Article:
As I have mentioned in past blogs, Jack takes to heart the number 18. Jack turns 18 in August of this year. The age 18 to him means freedom. To us, we’re not really sure what that age will mean. Will he be in a group home, will he be better, calmer? It is really hard to say. To Jack, turning 18 means he will be able to stay at home all by himself, no caretaker needed & he makes the rules. Jack essentially makes the rules as it is, which is sad. If he were typical, that never would of happened. I would say we are strict-ish parents with Coleman & Ava. Everything had to change when Jack became violent at such a young age. We had to learn how to parent him differently than what we were used to doing. Although unfair for Coleman & Ava, it was the only thing we could do to ensure our safety. Our reactions to things changed. As Jack has aged & entered the teenage years combined with teenage attitude, he has become increasingly difficult to deal with by not understanding the complexity of his disorder & the life-threatening possibility of Dravet. If we ask him to turn down his music or game, he tells us no & sometimes makes it louder. As we try to explain about internet safety & stranger danger, he says he’ll be 18 soon, we don’t need to worry about it. He keeps bringing up he’s going to be 18 soon. So much rides on turning 18 for “normal” teens. Typically, this allows more freedom from parents, no curfews or extended curfews, they are grown & no longer need to listen to Mama & Daddy. I think this is where Jack’s mind is going with this. Y’all that keep up with my blogs know that Jack can not be left alone. He does crazy things like calling a taxi to take him to Ellerbe’s finest mall-the Dollar General, he’s incapable of heating up microwaveable food-Jack will put a metal fork in with his food in a heartbeat, & if he ever does decide to get out of the bed & pour himself a drink which is only a few times a year (PTL, praise the Lord), he leaves a trail from one room to another. Let me tell you a little story about the time Jack nearly burned down our house while we were all home, this is a key reason why he can’t be trusted to stay home alone & neither can we apparently.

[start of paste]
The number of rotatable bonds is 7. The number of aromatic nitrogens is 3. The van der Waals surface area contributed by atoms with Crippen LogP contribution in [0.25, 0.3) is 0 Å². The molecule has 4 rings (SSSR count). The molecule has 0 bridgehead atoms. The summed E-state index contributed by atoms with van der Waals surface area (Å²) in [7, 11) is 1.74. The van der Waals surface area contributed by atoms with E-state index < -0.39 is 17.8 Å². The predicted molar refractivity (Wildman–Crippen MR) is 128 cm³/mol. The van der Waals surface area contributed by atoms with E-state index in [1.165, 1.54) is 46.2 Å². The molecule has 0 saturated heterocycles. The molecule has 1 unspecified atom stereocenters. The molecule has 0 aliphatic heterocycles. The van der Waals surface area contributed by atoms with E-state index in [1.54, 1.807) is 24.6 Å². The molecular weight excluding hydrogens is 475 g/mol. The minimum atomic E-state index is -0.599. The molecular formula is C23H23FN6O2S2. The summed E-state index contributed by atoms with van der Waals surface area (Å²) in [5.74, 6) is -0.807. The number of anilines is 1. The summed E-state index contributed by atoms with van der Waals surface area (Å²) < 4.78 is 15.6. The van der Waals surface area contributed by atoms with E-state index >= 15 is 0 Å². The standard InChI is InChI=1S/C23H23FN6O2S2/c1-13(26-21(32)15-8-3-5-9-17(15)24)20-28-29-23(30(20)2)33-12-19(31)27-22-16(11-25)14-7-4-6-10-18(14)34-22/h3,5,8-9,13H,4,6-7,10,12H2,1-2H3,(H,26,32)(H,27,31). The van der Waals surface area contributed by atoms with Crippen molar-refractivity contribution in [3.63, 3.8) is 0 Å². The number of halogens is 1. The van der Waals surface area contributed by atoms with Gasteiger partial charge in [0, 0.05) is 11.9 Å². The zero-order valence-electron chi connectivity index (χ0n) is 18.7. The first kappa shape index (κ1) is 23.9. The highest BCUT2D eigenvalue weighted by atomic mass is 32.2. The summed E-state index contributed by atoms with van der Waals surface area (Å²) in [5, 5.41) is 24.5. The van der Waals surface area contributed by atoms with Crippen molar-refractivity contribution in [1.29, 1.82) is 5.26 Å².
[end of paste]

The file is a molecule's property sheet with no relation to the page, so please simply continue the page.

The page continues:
I am a sports nut. I love to play ball (yes, even at the age of 43). During the kickoff game for the 2016 volleyball season, I went down hard, resulting in an absolutely horrific sprained ankle. The pain was worse than having three kids, naturally I may add. It was the month of November & to try to get into the holiday spirit, I lit a Christmas candle with the hopes of the smell forcing me to find something to be happy about. While in recovery after my season-ending sprain, I was laid up enjoying my guilty pleasure of Real Housewives in our bedroom & inhaling the fumes of Christmas, I left Lee in charge of the house. Reasonable request, right? It was only 8:30pm. Here’s how this holiday poem goes:
”Twas the night of Real Housewives & all through the house, not a creature was stirring, not even a mouse. The candle was lit in the hall with care (so I thought), in hope that Amy’s ankle swelling would soon disappear. The children were nestled all snug in their beds (so I thought), in hopes that Mama’s ankle would soon heal because they were tired of helping out. I in my bedroom, Lee in his recliner had just settled in for a short winters nap. When from the hallway there arose such a clatter, I sprang from my bed to see what was the matter. Away to the kitchen, I flew like a flash, hollered at Lee, there’s a fire, there’s a fire. I tore open the sash (really the door). The moon on the breast of the new fallen snow (that was fire extinguisher foam) gave a luster on our black 33 gallon trash bag. When what to my wondering eyes did a appear, were tears of depression & a burned up old trashcan. With Lee Berry so lively & quick, I knew in a moment it couldn’t be St. Nick (it was just November). More rapid than eagles, his coursers they came (that was the kids), and he whistled & he shouted & called them by name. “Now, Coleman, now, Jack, now, Ava, & Amy, (and a few other choice words)! Get off the deck, get back in the house, now dash away all, dash away, dash away all!”
To summarize what happened after our investigation was complete, it was discovered that Jack took a papertowel, stuck it in the candle & it caught on fire of course. He then wet it to try to extinguish the fire, then placed the smoldering papertowel inside the big kitchen trashcan where it proceeded to engulf in flames, set off the fire alarms, cover our house in soot & ashes in every square inch-upstairs included, & me with an incapacitated foot. Everything in our home had to be washed-walls, windows, curtains, bedspreads, everything! This was truly one of most depressing phases of my life. I am somewhat neat & hate chaos, so this was overboard central right here. We were able to hire some friends to come help with the cleanup, PTL! I was so depressed about my ankle sprain, the house nearly burning down, & issues with Jack, that I nearly ordered a $1600 ring from QVC!
As Ronnie Milsap sang “she keeps the home fires burning”, there need to be one small change in the pronoun of this song, it needs to say “he keeps the home fires burning”. By that he, I mean Jack. He keeps them burning both literally & figuratively. The moral of this story is, Jack is no where near capable of taking care of himself. He sees no dangers, knows no stranger, & calls taxis! There are so many stories to share with y’all!
Below are a series of texts Jack sent to my Mama about the fire, he was talking about me being mad. I think it is so funny (now). *Note, bad mode is bad mood.